BEA rides Java toward SOA
Manageability shines in complementary WebLogic and AquaLogic ESB releases
WebLogic has added some self-management features. It can tune itself based on usage patterns and available resources, and when it encounters serious problems, it can issue alerts and shut itself down gracefully. The management console enables an admin to specify certain executables to be run in such cases before the shutdown completes. Likewise, special startup modules can be inserted into the boot-up routine.
One of the key distinguishing features of enterprise-grade application servers is their support for clusters, which we’ve already seen WebLogic provides. Important aspects of clusters are the ability to replicate data in real time and provide robust fail-over in the event a node becomes unavailable. WebLogic has extensive support for fail-over not only to other nodes but to mirrored clusters, including caching of data so that transactions in progress during the failure can complete without error. WebLogic’s caching of this data or of any other data, unfortunately, does not yet implement the JCache standard; this is planned for a future release, however.
One feature BEA most touts in this release is what it calls “side-by-side deployment” of certain kinds of apps. This feature enables a site to deploy a revised version of an EJB onto a working WebLogic server. The server then will begin migrating the existing, older EJB’s connections to the new version. As new sessions start up, they automatically go to the new version, which means that at some point the older version is ready for retirement. The seamlessness of this approach greatly facilitates updates to running applications in circumstances where two versions can coexist temporarily.
This feature, however, isn't as robust as its corresponding implementation on IBM’s WebSphere product. For example, the migration to the new revision is forced. There is no way to permit the two versions to coexist in side-by-side deployment. For most sites, this will represent no problem, but sites that host software for different clients or different departments within the parent company might very well want to keep multiple versions running without a coerced migration to the latest revision.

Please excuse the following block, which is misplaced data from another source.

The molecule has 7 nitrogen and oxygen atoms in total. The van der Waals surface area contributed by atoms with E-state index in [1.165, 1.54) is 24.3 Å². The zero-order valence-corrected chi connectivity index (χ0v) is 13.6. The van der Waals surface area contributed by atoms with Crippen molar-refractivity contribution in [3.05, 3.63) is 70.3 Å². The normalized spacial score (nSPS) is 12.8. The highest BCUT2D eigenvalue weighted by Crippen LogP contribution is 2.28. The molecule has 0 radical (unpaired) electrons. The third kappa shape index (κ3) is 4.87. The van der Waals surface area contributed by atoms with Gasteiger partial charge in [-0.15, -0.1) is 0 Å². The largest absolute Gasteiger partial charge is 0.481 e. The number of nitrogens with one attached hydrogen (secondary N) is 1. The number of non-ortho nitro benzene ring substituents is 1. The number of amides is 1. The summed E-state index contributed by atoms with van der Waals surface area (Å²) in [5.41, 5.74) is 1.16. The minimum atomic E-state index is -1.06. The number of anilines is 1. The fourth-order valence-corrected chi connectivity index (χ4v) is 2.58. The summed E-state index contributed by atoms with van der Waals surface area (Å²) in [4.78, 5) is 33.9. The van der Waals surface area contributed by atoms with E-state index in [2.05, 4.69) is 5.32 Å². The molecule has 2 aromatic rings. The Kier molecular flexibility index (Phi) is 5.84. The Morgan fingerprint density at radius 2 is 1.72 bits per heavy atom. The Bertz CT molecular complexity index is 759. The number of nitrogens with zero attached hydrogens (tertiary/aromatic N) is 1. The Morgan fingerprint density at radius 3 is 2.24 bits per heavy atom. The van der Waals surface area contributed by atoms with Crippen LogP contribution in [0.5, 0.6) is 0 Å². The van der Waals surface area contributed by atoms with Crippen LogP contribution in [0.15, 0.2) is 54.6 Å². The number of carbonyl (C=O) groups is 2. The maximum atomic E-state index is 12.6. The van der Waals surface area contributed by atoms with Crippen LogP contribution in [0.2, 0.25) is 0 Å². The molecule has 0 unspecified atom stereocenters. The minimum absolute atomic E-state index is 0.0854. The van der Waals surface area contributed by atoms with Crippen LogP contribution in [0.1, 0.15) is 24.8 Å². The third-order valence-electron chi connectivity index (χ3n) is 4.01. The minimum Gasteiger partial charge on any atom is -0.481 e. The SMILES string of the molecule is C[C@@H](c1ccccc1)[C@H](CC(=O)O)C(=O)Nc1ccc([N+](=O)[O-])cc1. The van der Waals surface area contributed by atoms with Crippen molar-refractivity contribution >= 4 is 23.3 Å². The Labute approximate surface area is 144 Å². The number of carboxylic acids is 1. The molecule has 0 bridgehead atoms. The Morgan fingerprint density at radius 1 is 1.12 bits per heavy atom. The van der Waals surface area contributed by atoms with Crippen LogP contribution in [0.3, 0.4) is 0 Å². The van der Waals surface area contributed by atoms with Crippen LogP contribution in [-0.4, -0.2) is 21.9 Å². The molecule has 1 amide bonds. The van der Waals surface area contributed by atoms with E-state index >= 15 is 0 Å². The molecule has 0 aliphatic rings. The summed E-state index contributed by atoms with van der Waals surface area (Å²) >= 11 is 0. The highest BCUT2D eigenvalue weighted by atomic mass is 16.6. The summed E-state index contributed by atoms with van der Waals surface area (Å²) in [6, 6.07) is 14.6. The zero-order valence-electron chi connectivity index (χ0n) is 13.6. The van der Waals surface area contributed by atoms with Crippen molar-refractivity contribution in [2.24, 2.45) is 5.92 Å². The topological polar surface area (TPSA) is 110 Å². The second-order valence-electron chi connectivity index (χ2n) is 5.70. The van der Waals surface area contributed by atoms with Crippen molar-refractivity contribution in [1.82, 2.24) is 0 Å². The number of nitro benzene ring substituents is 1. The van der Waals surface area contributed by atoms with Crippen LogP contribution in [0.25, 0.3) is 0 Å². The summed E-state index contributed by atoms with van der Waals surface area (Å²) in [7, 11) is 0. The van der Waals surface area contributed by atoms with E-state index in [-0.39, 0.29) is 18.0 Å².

BEA has done a good job integrating WebLogic with emerging enterprise Java Frameworks. It offers specific integration with Spring and the Beehive project from Apache, both of which attempt to simplify J2EE-style development. An upcoming release of WebLogic will include support for the open source Tomcat container in the management console.
Overall, WebLogic 9.1 is a superior product that extends BEA’s established reputation for high-quality, enterprise-class app servers. However, I am disappointed to see that BEA has not pushed its product out to anywhere near the platforms it supported in the previous release, 8.1. For example, as of press time, WebLogic does not run on either Intel EM64T or AMD64-based systems, nor on Suse Linux or Solaris x86. These concerns aside, BEA should be at the head of any short list of enterprise servers. Only Solaris x86 can be viewed as a niche in this set of platforms.
These concerns aside, BEA should be at the head of any short list of enterprise servers. However, features should be checked carefully. For example, IBM’s WebSphere, in my estimation, provides greater expansion options for demanding enterprise applications, due in part to extensions that enable true partitioning, advanced batch processing on clusters, high-performance computing, and extensive integration with Big Blue’s database and data warehousing product lines.